The economy will come surging back from last year’s pandemic-induced malaise, with the kind of growth that hasn’t been seen since the 1990s, the Congressional Budget Office said Monday — though taxpayers have had to spend dearly to keep things on track.
Last year’s downturn wasn’t as rough as was once anticipated, in part because the economy reopened earlier and stronger than anticipated, CBO said in its new economic projection. The analysts had foreseen a 5.9% drop in real gross domestic product, but in fact it only trimmed by 2.5%.
The $2.3 trillion spending bill Congress cleared in December is a key part of the good news, helping support the economy at a crucial time when social distancing was still biting deeper than the analysts had expected, CBO said. The $600 checks are already going out, the unemployment benefits are winding their way through the economy and the business loans are also helping, the analysts said.
The analysis is likely to play a signifiant role as Congress debates another round of spending proposed by President Biden.
CBO’s analysis doesn’t include any of Mr. Biden’s early executive orders or the $1.9 trillion plan he’s asked Congress to pass.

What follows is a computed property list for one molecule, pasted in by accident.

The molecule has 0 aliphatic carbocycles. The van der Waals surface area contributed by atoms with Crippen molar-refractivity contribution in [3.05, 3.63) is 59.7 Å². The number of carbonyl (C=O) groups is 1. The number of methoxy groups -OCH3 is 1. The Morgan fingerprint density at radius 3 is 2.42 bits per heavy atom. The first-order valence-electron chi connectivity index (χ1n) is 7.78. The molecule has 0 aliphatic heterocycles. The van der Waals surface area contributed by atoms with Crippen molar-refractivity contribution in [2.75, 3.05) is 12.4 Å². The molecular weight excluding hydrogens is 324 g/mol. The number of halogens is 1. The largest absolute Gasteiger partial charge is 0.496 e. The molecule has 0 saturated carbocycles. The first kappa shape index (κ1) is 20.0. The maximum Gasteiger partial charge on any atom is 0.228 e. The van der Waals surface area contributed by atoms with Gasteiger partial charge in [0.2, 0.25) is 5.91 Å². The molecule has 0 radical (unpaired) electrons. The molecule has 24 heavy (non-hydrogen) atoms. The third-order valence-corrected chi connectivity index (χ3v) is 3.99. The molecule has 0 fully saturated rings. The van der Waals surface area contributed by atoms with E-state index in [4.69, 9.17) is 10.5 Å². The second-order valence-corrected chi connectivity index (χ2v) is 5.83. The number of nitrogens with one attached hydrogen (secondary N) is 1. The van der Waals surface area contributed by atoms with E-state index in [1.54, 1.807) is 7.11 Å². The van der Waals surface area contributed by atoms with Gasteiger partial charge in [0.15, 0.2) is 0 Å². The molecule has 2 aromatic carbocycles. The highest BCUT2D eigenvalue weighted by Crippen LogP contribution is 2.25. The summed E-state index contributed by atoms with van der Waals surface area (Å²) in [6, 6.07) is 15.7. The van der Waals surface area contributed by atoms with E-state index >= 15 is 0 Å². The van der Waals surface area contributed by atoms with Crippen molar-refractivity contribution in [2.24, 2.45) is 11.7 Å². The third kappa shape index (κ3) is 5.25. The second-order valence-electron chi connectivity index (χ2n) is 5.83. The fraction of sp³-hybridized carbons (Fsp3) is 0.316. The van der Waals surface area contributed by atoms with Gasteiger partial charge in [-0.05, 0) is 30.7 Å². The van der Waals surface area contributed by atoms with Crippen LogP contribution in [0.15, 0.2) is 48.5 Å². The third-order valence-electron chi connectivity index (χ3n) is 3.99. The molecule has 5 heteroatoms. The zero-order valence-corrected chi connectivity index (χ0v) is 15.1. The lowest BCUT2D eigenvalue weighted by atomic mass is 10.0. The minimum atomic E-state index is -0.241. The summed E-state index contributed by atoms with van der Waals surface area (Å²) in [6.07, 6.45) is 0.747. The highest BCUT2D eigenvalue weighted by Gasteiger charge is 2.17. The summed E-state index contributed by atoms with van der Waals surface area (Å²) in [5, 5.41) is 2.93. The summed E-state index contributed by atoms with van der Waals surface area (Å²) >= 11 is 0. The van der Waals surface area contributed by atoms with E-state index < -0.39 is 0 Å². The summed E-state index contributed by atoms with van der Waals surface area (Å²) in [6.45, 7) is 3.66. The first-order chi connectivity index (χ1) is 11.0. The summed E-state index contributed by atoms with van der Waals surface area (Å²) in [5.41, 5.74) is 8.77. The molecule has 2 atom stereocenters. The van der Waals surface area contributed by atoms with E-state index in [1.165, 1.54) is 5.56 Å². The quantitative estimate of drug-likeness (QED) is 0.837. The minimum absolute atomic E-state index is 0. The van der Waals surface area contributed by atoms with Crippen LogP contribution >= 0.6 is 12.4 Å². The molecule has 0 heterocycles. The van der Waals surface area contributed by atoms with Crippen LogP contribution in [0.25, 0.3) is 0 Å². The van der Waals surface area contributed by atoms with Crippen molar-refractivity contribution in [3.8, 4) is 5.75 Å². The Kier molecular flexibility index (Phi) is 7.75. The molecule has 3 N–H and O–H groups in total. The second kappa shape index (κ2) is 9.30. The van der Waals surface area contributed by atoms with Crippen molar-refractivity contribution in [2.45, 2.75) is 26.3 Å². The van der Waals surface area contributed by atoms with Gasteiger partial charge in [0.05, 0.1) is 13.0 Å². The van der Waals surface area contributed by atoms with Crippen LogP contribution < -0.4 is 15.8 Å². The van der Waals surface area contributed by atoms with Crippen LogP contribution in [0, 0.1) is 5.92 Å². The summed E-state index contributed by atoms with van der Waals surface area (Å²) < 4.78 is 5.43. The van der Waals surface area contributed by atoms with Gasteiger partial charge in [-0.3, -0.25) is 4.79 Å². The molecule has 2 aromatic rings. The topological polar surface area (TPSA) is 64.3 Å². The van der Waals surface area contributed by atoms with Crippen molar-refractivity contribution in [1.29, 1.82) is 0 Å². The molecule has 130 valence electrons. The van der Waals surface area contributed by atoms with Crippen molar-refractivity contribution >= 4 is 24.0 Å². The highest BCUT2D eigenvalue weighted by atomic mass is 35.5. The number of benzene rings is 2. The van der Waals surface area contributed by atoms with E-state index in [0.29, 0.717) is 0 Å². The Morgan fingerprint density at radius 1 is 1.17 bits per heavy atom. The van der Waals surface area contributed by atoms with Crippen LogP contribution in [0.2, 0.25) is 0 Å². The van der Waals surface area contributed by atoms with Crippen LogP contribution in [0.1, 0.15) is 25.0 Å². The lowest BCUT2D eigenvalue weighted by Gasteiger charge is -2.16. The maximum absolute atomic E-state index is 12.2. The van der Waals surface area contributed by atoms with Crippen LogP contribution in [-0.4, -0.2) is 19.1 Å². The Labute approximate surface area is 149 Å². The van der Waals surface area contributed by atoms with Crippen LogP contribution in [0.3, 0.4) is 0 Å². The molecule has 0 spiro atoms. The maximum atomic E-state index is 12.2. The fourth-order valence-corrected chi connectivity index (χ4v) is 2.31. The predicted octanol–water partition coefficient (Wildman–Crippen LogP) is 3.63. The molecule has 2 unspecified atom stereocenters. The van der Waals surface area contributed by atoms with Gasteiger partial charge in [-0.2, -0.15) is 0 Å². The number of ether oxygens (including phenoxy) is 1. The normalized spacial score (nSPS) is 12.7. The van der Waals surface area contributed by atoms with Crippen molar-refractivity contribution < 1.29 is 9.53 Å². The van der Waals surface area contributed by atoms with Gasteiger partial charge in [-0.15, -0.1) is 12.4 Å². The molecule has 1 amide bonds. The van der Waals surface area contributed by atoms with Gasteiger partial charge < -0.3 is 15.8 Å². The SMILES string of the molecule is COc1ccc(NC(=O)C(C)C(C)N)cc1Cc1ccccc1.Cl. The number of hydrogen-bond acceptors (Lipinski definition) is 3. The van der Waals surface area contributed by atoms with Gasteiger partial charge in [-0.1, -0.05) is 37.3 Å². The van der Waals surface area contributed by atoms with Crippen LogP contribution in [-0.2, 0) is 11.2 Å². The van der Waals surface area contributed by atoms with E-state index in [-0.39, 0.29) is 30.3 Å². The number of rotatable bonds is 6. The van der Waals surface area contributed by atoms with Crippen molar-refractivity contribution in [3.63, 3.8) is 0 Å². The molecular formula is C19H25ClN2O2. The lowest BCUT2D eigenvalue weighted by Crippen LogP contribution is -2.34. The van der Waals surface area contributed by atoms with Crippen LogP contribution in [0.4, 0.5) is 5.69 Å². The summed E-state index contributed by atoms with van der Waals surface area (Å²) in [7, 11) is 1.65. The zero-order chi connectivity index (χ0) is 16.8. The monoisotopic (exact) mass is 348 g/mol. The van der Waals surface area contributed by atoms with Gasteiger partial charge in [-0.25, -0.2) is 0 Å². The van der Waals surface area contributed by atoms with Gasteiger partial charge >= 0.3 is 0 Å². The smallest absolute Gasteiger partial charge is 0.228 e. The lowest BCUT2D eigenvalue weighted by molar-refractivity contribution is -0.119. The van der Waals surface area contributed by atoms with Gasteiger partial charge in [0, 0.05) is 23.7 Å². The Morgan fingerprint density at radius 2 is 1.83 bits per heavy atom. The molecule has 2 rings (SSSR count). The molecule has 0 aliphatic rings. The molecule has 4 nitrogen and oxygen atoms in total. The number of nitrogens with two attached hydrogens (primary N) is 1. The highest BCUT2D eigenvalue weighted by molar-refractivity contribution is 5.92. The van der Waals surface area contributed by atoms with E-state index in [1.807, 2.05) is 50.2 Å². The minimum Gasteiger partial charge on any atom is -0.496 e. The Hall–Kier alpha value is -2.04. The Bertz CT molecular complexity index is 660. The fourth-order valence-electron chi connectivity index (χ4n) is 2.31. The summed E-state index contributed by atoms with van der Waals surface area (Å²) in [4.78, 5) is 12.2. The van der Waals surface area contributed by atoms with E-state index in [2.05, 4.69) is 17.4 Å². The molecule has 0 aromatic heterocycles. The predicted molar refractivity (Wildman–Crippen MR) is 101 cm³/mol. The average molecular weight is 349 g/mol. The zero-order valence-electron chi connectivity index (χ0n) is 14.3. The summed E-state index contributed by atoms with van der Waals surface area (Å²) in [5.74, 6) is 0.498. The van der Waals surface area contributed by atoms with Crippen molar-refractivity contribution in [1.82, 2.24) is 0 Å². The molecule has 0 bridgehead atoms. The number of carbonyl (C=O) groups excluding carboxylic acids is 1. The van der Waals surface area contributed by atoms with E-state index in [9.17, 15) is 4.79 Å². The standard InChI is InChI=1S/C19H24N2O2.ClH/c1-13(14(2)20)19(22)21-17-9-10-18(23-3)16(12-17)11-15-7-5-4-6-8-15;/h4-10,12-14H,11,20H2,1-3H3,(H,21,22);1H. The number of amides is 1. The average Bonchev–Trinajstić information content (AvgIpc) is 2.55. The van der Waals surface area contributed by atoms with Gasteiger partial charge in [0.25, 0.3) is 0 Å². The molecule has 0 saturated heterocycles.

Many Republicans say they want to see the effects of the current spending play out before turning to another bill, but Democrats say the recovery is too tenuous to trust to chance, and a major infusion of cash is needed.
CBO analysts said there’s significant uncertainty about the projections, given the questions about the virus, and a lot depends on the pace of vaccinations. The analysts had produced an optimistic scenario and a pessimistic scenario, and the actual pace is coming in right in between those.
Faster vaccinations means a faster recovery, the agency’s staff said.
All told, the federal government has now earmarked about $4 trillion to pandemic relief, and whatever Mr. Biden wins from Congress will add to that total — all of it tacked on to the deficit.
Even without a bill, CBO says real gross domestic product will rise 4.6% on a year-to-year basis in 2021, after a 3.5% drop last year.
Growth will remain above 2% through the middle of the decade, which is higher than pre-pandemic projections.
And that’s true even though CBO says social distancing will now last longer than previous anticipated.
The agency’s staffers said while hotels and travel are still suffering deeply, other areas of the economy have adapted to social distancing rules better than anticipated.
As of now, CBO projects that while people still may be wearing masks at grocery stores or taking other pandemic-related steps, social distancing will no longer be a net drag on the economy as of this summer.
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